Void Ab Initio Agreement: Everything You Need To Know

A void ab initio agreement is Latin for "void from the beginning." This means that legally, a contract was void as soon as it was created.3 min read

A void ab initio agreement is Latin for "void from the beginning." This means that legally, a contract was void as soon as it was created. The parties of the contract are not legally related based on what was written in the agreement because the agreement in question was never valid. However, certain exceptions do apply. This type of agreement can never be void because it was never a legal contract to begin with.

Impossibility of Performance

With any contract, unforeseen circumstances can occur that make it difficult or impossible for the terms of the agreement to be fulfilled. This situation is quite common within contract law. This is known as impossibility of performance and under the doctrine of frustrate will result in discharge of the contract duties. Unlike with void ab initio contracts, when impossibility of performance occurs, the parties are responsible for expenses associated with discharge and termination.

Valid Contract

A contract that can be legally enforced is considered valid. In this type of contract, a party is compelled by the other party to either do or not do something. Each party is legally required to perform based on the terms of the contract or can be subject to a remedy ordered by the court. For example, if you sell an acre of land to another farmer for $50,000 but fail to allow him or her to occupy the land, you can be sued to recover payment.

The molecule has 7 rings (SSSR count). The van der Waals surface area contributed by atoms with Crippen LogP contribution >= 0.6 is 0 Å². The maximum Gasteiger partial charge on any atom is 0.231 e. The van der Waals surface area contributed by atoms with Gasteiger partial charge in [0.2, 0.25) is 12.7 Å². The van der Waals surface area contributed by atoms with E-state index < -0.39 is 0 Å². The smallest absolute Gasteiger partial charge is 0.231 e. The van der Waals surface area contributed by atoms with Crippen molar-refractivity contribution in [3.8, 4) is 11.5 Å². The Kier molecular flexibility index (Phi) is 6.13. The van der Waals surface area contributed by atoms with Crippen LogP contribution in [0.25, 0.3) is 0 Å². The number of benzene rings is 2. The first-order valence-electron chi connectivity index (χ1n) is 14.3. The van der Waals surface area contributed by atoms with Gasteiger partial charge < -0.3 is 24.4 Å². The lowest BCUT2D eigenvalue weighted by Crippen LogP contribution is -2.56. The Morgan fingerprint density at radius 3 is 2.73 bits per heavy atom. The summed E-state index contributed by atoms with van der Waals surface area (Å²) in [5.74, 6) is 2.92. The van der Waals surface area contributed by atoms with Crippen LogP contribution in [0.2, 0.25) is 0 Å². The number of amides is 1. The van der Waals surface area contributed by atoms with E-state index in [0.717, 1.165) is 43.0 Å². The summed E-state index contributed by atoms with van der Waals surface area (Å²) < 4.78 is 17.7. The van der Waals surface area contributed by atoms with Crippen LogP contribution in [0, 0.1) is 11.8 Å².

Void Contract

A contract that cannot be legally enforced by either party is considered void. Characteristics of a void contract include:

  • Not legally enforceable
  • Does not create legal rights or obligations for either party
  • May be against the law or public policy
  • Does not require compensation to be paid to either party
  • May occur if either party signed under duress

For example, if your company enters a vendor relationship with a person who dies, the contract becomes void. Neither party is legally responsible to fulfill the contract and must return any benefits he or she received.

Voidable Contract

If either party can opt not to have a contract legally enforced, the contract is considered voidable but not necessarily void. Characteristics of this type of contract include:

  • One or more parties has the option to enforce.
  • This party must have been subject to undue influence, misrepresentation, coercion, or fraud.
  • A party can receive compensation if he or she rightfully revokes the contract.